With respect to plaintiffs' first argument, it is noted that plaintiffs signed a document entitled Affidavit of Testamentary Account for accounts 048 and 117, which stated, inter alia, that it was made to induce FSLIC to pay insurance coverage on the accounts to the extent it applied. 12 CFR 564.4(a) covers all funds invested in an ". . . account evidencing an intention that on [the grantor's] death the funds shall belong to his spouse . . .". Plaintiffs have not argued that this Affidavit is not valid for any reason. The Affidavit, calling the accounts "testamentary", certainly evidences the requisite intent.

 Regarding plaintiffs' second argument, FSLIC apparently reads the first clause in question in 12 CFR 564.4(a) to require that the holder of the account be insured up to $ 100,000 for the total aggregated testamentary benefit accruing to each spouse, child, or grandchild, regardless of how many testamentary accounts the grantor holds. It reads the second clause to mean that this aggregation will apply only to testamentary accounts, not other non-testamentary accounts. Thus defendant looked at account 074, and determined that it was owned by Mr. Wyatt for the benefit of Mrs. Wyatt. Next it looked at account 048, determined, based on an Affidavit for Testamentary Account signed by the Wyatts on December 15, 1986 (Admin. Record 10(c)(v)), that Mr. Wyatt contributed half of the funds therein and Mrs. Wyatt contributed the other half, each in trust for the other. Finally, defendant made the same determination for the remaining account, 117. It then aggregated the amounts owned by Mr. Wyatt in testamentary trust for Mrs. Wyatt, i.e. the entire amount of account 074 (100,094.44), and half of each of the other two accounts ($ 30,023.85 and $ 20,025.91, respectively), and did the same for the amounts contributed by Mrs. Wyatt in testamentary trust for Mr. Wyatt ($ 30,023.83 and $ 20,025.91, respectively). The total value of the accounts owned by Mr. Wyatt for Mrs. Wyatt's benefit was $ 150,144.18. Following its interpretation of its regulation at 12 CFR 564.4(a), the aggregated value of all the testamentary accounts held by Mr. Wyatt for Mrs. Wyatt's benefit was insured up to $ 100,000. Mr. Wyatt's holdings were uninsured in the amount of $ 50,144.18. Mrs. Wyatt's holdings for Mr. Wyatt's benefit were insured up to their total aggregate value of $ 50,049.74.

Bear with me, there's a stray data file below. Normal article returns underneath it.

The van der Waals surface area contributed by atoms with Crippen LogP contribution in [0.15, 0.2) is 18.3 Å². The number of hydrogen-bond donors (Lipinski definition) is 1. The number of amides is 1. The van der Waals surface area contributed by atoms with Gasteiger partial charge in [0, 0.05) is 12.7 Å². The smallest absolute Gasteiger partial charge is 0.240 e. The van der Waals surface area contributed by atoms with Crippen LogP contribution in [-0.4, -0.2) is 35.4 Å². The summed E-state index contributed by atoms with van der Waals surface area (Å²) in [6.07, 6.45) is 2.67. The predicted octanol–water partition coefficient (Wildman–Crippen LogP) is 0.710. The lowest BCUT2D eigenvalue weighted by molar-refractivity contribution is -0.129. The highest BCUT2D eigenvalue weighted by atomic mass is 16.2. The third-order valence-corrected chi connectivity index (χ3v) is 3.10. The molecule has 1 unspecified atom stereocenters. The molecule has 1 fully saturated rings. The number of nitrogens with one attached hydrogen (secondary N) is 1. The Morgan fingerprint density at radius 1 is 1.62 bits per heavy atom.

Under the Administrative Procedure Act, an agency's interpretation of its own rules and regulations must be upheld by a reviewing Court as long as the interpretation is one of several reasonable interpretations, no matter that it may not be the preferred interpretation. Roy Bryant Cattle Co. v. U.S., 463 F.2d 418 (5th Cir. 1972). In addition, the Supreme Court has held that, in construing administrative regulations, the ultimate criterion is the administrative interpretation, which becomes of controlling weight unless it is plainly erroneous or inconsistent with the regulations. U.S. v. Larionoff, 431 U.S. 864, 97 S. Ct. 2150, 2155, 53 L. Ed. 2d 48 (1977).

 This Court cannot say that the FSLIC's reading of 564.4(a) is not a reasonable one; it is, on its face, a reasonable reading. Whether it is the best interpretation, or even whether it is a good regulation, is obviously not within this Court's power to determine in this litigation. And even assuming, arguendo, plaintiffs to be correct in stating that the language of the regulation is internally inconsistent, nevertheless the law is clear on the point that where the agency's interpretation is not plainly erroneous, ...